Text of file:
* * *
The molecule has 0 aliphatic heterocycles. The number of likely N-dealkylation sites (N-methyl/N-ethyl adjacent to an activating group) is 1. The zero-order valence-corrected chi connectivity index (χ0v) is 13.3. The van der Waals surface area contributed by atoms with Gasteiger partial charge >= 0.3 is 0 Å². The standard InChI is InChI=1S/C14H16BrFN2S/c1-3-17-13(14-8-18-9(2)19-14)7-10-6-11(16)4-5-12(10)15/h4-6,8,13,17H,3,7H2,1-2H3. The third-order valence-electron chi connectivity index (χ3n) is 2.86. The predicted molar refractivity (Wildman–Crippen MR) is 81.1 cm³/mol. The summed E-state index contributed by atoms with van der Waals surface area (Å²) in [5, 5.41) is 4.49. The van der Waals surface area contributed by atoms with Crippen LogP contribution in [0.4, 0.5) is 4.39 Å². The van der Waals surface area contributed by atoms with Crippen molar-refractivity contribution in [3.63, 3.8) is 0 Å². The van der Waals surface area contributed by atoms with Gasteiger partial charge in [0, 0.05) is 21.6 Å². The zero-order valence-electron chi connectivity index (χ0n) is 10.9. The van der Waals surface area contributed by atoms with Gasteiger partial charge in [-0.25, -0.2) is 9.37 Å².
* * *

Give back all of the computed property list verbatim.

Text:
The molecule has 0 aliphatic heterocycles. The number of likely N-dealkylation sites (N-methyl/N-ethyl adjacent to an activating group) is 1. The zero-order valence-corrected chi connectivity index (χ0v) is 13.3. The van der Waals surface area contributed by atoms with Gasteiger partial charge >= 0.3 is 0 Å². The standard InChI is InChI=1S/C14H16BrFN2S/c1-3-17-13(14-8-18-9(2)19-14)7-10-6-11(16)4-5-12(10)15/h4-6,8,13,17H,3,7H2,1-2H3. The third-order valence-electron chi connectivity index (χ3n) is 2.86. The predicted molar refractivity (Wildman–Crippen MR) is 81.1 cm³/mol. The summed E-state index contributed by atoms with van der Waals surface area (Å²) in [5, 5.41) is 4.49. The van der Waals surface area contributed by atoms with Crippen LogP contribution in [0.4, 0.5) is 4.39 Å². The van der Waals surface area contributed by atoms with Crippen molar-refractivity contribution in [3.63, 3.8) is 0 Å². The van der Waals surface area contributed by atoms with Gasteiger partial charge in [0, 0.05) is 21.6 Å². The zero-order valence-electron chi connectivity index (χ0n) is 10.9. The van der Waals surface area contributed by atoms with Gasteiger partial charge in [-0.25, -0.2) is 9.37 Å².